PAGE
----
Marcel Duchamp, 1917, San Francisco Museum of Modern Art

The panel agreed on the need for better criticism and perhaps even a new model for critique such as using Tumblr or Pinterest as a form of visual criticism (Dr Stead and Dr Lange mentioned Unhappy Hipsters as an example of this). Professor Ian McDougall made the analogy between the niche publications of performance arts criticism and described it as a “pathological” need to write. This goes to the core of the issue, why do we need to write about art, architecture and design? Is it to make a historical record of the event, of writing the object into history? Or is to also provide informed criticism as a dialogue with broader cultural values?

Saturday, February 16, 2013


Is it coincidence that I am writing this reflection of Emily Andersen’s ‘Love in the Key of Britpop’ while Blur’s ‘Girls and Boys’ shuffles randomly on my ipod?

‘Love in the Key of Britpop’ is a one woman spoken word performance by Melbourne/London writer, Emily Andersen. I had decided to buy tickets for the show (playing as part of the Adelaide Fringe) because of the Patsy Kensit/Liam Gallagher referencing publicity image (hello, Union Jack bed cover) and because nothing gets me to a venue sooner than the still tantalising to me word, ‘Britpop’. I was 16 in 1995; I remember buying Oasis’s very first single, I remember the release of ‘Girls and Boys’, my love for Elastica still remains as strong as ever, Jarvis Cocker asking if we remembered the first time, seeing Suede perform on the Brit Awards on television and then listening to the CD over and over. Back then, I was Justine Frischmann and my boyfriend, a Damon Albarn look-a-like.
Aww, Justine & Damon back in the heyday
The thing is I thought I was the only one who still yearned to dance to the early hours on a Britpop dance floor somewhere and still cared about the cultural and historical importance of this, now historical, musical genre.

In ‘Love in the Key of Britpop’ Andersen artfully merges the importance of music, as cultural taste marker with the heady ruse of a newly formed relationship. Her words have the tempo and rhythm of poetry and beautifully detail the heady rush of love for music and sharing that love with someone special. I also admired the way Andersen used location as a theme in her story; both the real and the imagined space of song. I was able to situate myself on the 96 tram and the London locations that only really exist for me through the lyrics of Blur and Morrissey. Music has the ability to take us somewhere else and I guess, what this show and my love of Britpop has reminded me of, is my daydream desire to at times return to my youth. To relive those wild youthful nights and return to a place when I had time to care about the nuances and intricacies of lyrics and debate how much better Elastica are compared to Sleeper.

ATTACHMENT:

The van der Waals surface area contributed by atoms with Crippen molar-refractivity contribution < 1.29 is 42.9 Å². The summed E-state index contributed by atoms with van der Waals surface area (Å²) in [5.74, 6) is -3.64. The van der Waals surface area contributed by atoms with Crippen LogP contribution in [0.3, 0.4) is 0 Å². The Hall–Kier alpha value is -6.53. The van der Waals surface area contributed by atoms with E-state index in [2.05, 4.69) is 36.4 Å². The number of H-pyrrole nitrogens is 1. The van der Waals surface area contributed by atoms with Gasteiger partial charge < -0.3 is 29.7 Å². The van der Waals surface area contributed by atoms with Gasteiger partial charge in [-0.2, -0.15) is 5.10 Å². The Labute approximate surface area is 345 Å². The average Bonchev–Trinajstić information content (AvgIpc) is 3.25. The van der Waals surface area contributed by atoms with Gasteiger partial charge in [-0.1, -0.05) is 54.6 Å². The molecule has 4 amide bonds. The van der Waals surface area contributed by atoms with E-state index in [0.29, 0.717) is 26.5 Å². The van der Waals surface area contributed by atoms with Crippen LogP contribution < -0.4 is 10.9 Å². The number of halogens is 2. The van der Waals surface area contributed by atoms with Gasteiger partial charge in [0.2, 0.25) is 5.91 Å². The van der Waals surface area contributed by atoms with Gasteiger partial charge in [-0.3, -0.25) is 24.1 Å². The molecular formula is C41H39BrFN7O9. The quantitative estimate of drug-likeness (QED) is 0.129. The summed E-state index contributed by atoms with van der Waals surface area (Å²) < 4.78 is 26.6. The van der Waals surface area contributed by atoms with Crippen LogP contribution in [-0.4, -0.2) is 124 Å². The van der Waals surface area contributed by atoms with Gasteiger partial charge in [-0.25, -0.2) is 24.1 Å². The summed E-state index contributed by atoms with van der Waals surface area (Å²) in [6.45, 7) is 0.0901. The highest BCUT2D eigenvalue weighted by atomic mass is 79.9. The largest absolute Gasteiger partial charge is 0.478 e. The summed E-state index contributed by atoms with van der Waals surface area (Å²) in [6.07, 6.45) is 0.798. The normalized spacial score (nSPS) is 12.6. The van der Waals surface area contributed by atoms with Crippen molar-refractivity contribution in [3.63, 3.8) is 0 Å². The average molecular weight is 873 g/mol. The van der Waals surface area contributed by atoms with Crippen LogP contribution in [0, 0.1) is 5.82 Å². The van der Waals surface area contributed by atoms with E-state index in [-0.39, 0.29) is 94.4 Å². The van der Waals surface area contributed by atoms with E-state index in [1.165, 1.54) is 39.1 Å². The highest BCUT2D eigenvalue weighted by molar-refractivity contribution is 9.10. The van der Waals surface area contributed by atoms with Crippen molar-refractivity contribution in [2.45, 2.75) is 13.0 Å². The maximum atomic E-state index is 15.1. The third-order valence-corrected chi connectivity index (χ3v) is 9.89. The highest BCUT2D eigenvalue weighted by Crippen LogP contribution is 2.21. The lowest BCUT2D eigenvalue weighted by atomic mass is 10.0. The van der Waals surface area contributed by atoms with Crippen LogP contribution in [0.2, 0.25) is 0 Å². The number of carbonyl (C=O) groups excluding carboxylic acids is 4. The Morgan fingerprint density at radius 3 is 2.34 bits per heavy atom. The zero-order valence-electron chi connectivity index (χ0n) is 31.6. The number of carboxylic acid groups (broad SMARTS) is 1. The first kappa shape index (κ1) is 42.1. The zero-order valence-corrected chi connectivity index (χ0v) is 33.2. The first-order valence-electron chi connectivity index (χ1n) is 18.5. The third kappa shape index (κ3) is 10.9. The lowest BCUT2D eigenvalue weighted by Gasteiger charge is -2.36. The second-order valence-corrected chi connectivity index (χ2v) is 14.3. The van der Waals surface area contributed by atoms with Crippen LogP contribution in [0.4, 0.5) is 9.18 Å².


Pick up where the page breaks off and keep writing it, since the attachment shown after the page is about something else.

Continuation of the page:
Since seeing the show on Friday night I have had The Smiths ‘Rubber Ring’ going around in my head:

“Don’t forget the songs that made you cry
And the songs that saved your life
Yes you’re older now and a clever swine
But they’re the only ones who ever stood by you”
** Love in the Key of Britpop is now playing at Tuxedo Cat during the Adelaide Fringe Festival until the 26th February. Tickets available at the door or book online

Wednesday, February 6, 2013

On returning

My story about living on Rundle Street was published today on the 'Already Home' blog, and can be found here: Home

It was great to be given the opportunity to write about my time living in the heart of the city. I can highly recommend city living.


Last December I had two wonderful experiences, all in the space of a few days. The first was presenting my paper at the Celebrity Conference at Deakin University. My paper is titled "Can You Delve So Low? Morrissey versus Morrissey-Solo" and is an analysis of the tension between celebrity and the management (or not) of online fandom. There is a special conference journal coming out and I really hope my paper gets published.

Overall, the Celebrity Studies conference was fantastic and was a great opportunity to listen to other papers (especially when the content is Lindsay Lohan, Dlisted, Lana Del Ray and Antoine Dodson). Like other conferences I have attended I returned home full of ideas and a list of scribbled notes which I must extend into full outlines.

The second experience was seeing Morrissey! He seems to have a habit of playing a concert just days after I have presented a paper on him. Well, I'm counting twice as a habit anyway. After getting over the drama of my flight being cancelled and managing to wangle a seat on a later flight, seeing Morrissey live was,yet again amazing!